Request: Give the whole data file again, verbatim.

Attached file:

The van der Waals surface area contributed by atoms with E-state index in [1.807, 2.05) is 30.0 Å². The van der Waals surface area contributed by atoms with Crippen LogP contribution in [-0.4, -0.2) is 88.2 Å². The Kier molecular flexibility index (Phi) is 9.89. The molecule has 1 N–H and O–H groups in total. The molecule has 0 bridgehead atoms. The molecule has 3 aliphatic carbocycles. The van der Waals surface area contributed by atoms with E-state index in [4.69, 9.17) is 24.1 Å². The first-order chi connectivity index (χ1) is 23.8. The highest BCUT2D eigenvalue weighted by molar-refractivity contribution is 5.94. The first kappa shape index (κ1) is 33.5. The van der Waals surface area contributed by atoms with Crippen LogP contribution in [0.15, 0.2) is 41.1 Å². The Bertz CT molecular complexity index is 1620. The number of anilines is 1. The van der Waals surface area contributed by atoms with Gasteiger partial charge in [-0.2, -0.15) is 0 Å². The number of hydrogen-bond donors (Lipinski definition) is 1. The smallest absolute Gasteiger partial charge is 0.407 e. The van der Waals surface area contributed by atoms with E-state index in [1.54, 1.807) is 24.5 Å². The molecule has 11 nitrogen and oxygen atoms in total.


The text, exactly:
The van der Waals surface area contributed by atoms with E-state index in [1.807, 2.05) is 30.0 Å². The van der Waals surface area contributed by atoms with Crippen LogP contribution in [-0.4, -0.2) is 88.2 Å². The Kier molecular flexibility index (Phi) is 9.89. The molecule has 1 N–H and O–H groups in total. The molecule has 0 bridgehead atoms. The molecule has 3 aliphatic carbocycles. The van der Waals surface area contributed by atoms with E-state index in [4.69, 9.17) is 24.1 Å². The first-order chi connectivity index (χ1) is 23.8. The highest BCUT2D eigenvalue weighted by molar-refractivity contribution is 5.94. The first kappa shape index (κ1) is 33.5. The van der Waals surface area contributed by atoms with Crippen LogP contribution in [0.15, 0.2) is 41.1 Å². The Bertz CT molecular complexity index is 1620. The number of anilines is 1. The van der Waals surface area contributed by atoms with Gasteiger partial charge in [-0.2, -0.15) is 0 Å². The number of hydrogen-bond donors (Lipinski definition) is 1. The smallest absolute Gasteiger partial charge is 0.407 e. The van der Waals surface area contributed by atoms with E-state index in [1.54, 1.807) is 24.5 Å². The molecule has 11 nitrogen and oxygen atoms in total.